It sure seems like the Mid Atlantic states have more than their fair share of Giant supermarkets. No, I’m not talking about anything on the scale of the one I blogged about in Fairbanks, Alaska a few years ago; that was a Fred Meyer (now a subsidiary of Kroger, the nation’s largest grocery chain), and it was far bigger than any of the Giant supermarkets I’m covering today. The devil is in the details: it’s not an adjective; it’s a proper noun. Or two companies, more specifically. Well, kind of two companies.
Both named Giant.
It’s hard to imagine two other businesses that also operate in heavily overlapping regions, feature a similar number of branches, and opened their first location at relatively similar points in time. But that’s the case with Giant supermarkets. One is headquartered in Carlisle, Pennsylvania and has the official name of The Giant Company (having changed from the name Giant Food Stores in 2020).
The renaming included a minimal retooling of the logo, though it retains the unusual red typeface for the word “Giant”, with a subtle leaf forming part of the A.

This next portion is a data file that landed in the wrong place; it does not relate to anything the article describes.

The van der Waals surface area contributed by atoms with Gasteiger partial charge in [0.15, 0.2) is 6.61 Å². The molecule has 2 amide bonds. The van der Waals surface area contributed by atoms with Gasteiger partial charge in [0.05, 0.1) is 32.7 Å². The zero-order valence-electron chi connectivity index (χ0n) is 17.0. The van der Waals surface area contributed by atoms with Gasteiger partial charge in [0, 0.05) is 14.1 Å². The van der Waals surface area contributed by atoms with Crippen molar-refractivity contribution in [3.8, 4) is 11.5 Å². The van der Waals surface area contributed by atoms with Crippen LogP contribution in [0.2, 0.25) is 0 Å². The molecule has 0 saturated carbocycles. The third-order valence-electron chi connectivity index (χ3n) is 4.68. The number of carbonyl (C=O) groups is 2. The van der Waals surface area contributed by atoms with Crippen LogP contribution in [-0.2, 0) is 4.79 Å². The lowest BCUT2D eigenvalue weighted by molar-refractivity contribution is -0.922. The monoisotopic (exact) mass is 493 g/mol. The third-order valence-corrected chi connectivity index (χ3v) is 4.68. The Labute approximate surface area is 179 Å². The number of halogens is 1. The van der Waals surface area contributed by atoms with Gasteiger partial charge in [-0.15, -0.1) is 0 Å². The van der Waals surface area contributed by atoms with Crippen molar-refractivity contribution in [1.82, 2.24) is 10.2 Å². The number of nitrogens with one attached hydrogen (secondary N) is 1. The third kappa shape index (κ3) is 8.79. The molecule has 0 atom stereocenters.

The Giant Company began in the same town in which it is headquartered today, starting as Carlisle Meat Market in 1923, though its founder David Javitch decided in 1936 to explore a grocery store concept in Lewisburg (35 miles from Carlisle) that placed produce/perishables and durable goods under one roof—generally unheard of at the time. The Lewisburg concept was a success, so the owner converted the original Carlisle Meat Market to a multi-departmental grocery store (Carlisle Food Market), then replicated it at other locations, growing little by little, eventually shifting to the Giant Foods name, which became the primary brand by the time it reached 18 locations at its fiftieth anniversary in 1973. The Dutch-Belgian wholesale conglomerate Ahold Delhaize (formerly Royal Ahold) purchased Giant Foods in 1981, prompting much more rapid growth. The Giant Company (which I will refer to as Giant-Carlisle from this point onward, for each of distinction) now offers 190 stores, mostly in Pennsylvania, though locations in Maryland, Virginia, and West Virginia operate under the name Martin’s Foods, a smaller grocery brand that Javitch purchased in 1969. Martin’s Foods is The Giant Company.